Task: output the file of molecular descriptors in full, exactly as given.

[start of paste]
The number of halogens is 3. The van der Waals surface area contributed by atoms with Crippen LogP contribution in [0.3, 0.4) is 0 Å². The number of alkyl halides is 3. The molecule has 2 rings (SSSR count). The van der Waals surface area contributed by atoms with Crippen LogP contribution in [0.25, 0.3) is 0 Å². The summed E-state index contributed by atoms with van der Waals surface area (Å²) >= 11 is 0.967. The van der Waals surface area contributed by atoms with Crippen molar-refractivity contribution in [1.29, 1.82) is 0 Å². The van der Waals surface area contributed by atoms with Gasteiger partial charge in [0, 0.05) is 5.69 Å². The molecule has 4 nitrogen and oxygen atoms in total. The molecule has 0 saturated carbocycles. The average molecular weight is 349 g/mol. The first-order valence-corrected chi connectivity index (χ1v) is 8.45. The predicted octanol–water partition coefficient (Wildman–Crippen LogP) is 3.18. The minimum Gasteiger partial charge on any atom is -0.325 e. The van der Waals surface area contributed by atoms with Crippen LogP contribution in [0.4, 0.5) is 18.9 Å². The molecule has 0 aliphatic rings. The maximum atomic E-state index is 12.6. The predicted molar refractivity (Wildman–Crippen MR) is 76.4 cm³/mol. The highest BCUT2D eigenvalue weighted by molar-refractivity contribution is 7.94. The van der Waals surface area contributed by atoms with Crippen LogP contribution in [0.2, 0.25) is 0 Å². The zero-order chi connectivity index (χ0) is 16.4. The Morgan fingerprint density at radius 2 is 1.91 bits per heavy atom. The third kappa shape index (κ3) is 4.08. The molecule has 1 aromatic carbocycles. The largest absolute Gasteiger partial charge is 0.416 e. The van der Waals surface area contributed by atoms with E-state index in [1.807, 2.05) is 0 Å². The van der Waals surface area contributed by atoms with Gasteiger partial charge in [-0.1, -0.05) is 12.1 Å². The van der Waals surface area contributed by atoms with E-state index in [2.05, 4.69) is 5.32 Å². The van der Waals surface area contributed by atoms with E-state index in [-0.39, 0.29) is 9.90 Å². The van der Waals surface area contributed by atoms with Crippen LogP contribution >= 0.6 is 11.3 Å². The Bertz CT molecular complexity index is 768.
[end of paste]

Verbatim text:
The number of halogens is 3. The van der Waals surface area contributed by atoms with Crippen LogP contribution in [0.3, 0.4) is 0 Å². The number of alkyl halides is 3. The molecule has 2 rings (SSSR count). The van der Waals surface area contributed by atoms with Crippen LogP contribution in [0.25, 0.3) is 0 Å². The summed E-state index contributed by atoms with van der Waals surface area (Å²) >= 11 is 0.967. The van der Waals surface area contributed by atoms with Crippen molar-refractivity contribution in [1.29, 1.82) is 0 Å². The van der Waals surface area contributed by atoms with Gasteiger partial charge in [0, 0.05) is 5.69 Å². The molecule has 4 nitrogen and oxygen atoms in total. The molecule has 0 saturated carbocycles. The average molecular weight is 349 g/mol. The first-order valence-corrected chi connectivity index (χ1v) is 8.45. The predicted octanol–water partition coefficient (Wildman–Crippen LogP) is 3.18. The minimum Gasteiger partial charge on any atom is -0.325 e. The van der Waals surface area contributed by atoms with Crippen LogP contribution in [0.4, 0.5) is 18.9 Å². The molecule has 0 aliphatic rings. The maximum atomic E-state index is 12.6. The predicted molar refractivity (Wildman–Crippen MR) is 76.4 cm³/mol. The highest BCUT2D eigenvalue weighted by molar-refractivity contribution is 7.94. The van der Waals surface area contributed by atoms with Crippen LogP contribution in [0.2, 0.25) is 0 Å². The zero-order chi connectivity index (χ0) is 16.4. The Morgan fingerprint density at radius 2 is 1.91 bits per heavy atom. The third kappa shape index (κ3) is 4.08. The molecule has 1 aromatic carbocycles. The largest absolute Gasteiger partial charge is 0.416 e. The van der Waals surface area contributed by atoms with E-state index in [1.807, 2.05) is 0 Å². The van der Waals surface area contributed by atoms with Gasteiger partial charge in [-0.1, -0.05) is 12.1 Å². The van der Waals surface area contributed by atoms with E-state index in [2.05, 4.69) is 5.32 Å². The van der Waals surface area contributed by atoms with E-state index in [-0.39, 0.29) is 9.90 Å². The van der Waals surface area contributed by atoms with Crippen LogP contribution >= 0.6 is 11.3 Å². The Bertz CT molecular complexity index is 768.